First we are inside a Bakery. How great is that? We think it’s pretty great, as they say; it’s hard to be sad when you have a cupcake in your hand!
The Black Diamond Bakery was built in 1902 when the town was owned by the mining company. In fact most of the town was owned by the mining company until the 1940’s. That’s when people and business were able to purchase the land on which their homes and businesses were built upon. The Bakery is one of the only businesses that started off as a Bakery and has remained a Bakery throughout its life. Having a handful of owners all with the same common goal, make people happy with homemade goodness.
The City of Black Diamond has gone through some interesting changes with more changes to come. One of my favorite stories is about a little sub-section of Black Diamond called Morganville. There isn’t much left of Morganville but its history is inspiring.
In 1921 the Pacific Coast Coal Company wanted to reduce the wage of the coal miners to $5.89 daily, from the agreed upon $8.25 daily wage. The Miners refused to accept the pay cut and the Company locked them out of the mines. This strike was happening throughout the United States at the time.
A few months later about 200 Miners and their families were notified that they could no longer rent the property on which their homes were built. A local man who had purchased land on his own, Timothy Morgan, offered the Miners about 16 acres of land for $2,500. The Union helped purchase the land; the Miners build their own town, naming it Morganville after Timothy Morgan. Neighboring cities solicited aid for the striking Miners providing such items as potatoes, apples, flour, soap, coffee, pumpkins and pork & beans.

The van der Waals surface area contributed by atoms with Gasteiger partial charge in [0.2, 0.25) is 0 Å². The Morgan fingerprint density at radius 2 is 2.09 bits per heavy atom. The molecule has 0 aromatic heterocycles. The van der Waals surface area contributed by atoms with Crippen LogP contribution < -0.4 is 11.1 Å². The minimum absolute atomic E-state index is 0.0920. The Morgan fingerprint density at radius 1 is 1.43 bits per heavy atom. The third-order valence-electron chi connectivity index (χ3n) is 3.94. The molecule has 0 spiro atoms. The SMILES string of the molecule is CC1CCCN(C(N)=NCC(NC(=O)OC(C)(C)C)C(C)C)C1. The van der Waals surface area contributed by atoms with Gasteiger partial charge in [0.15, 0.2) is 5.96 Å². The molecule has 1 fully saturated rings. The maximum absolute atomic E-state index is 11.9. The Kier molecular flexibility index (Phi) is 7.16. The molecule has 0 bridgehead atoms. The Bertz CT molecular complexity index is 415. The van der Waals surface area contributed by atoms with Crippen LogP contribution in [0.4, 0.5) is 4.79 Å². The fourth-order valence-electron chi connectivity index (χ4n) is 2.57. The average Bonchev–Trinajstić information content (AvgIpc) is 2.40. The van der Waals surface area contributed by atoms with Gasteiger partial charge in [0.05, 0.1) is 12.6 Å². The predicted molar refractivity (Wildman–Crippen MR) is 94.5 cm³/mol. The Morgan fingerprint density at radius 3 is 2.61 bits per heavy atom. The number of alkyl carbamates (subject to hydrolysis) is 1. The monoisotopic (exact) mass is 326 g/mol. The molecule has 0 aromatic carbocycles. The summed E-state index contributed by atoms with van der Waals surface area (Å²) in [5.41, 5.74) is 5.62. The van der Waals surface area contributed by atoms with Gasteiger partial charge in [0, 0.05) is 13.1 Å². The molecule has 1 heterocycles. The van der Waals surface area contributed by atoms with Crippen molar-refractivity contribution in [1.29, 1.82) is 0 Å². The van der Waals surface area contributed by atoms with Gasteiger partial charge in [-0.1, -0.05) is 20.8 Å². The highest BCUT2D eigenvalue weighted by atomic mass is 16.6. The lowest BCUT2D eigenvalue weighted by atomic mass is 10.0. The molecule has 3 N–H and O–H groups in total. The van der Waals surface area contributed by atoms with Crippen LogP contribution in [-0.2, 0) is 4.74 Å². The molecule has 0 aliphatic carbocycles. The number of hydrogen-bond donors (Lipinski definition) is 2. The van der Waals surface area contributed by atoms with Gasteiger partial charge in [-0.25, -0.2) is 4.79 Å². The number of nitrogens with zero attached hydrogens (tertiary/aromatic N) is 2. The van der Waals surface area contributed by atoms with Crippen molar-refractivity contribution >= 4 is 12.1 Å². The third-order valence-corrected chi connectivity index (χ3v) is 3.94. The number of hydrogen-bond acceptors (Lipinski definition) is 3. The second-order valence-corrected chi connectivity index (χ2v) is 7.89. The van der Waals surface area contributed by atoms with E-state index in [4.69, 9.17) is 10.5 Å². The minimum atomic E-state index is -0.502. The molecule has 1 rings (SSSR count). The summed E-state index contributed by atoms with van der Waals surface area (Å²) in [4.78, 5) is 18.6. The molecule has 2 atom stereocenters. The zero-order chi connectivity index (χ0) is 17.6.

It’s rumored that Pacific Coast Coal offered Timothy $30,000 for same 16 acres of land, trying to block the sale. Timothy refused the offer.
North of the Bakery and within walking distance along Railroad Ave is the Black Diamond Museum, a great place to visit. The volunteers there are full of stories and fun history lessons. They also have a blog and website: http://blackdiamondhistory.wordpress.com/tag/black-diamond-historical-society/ http://blackdiamondmuseum.org/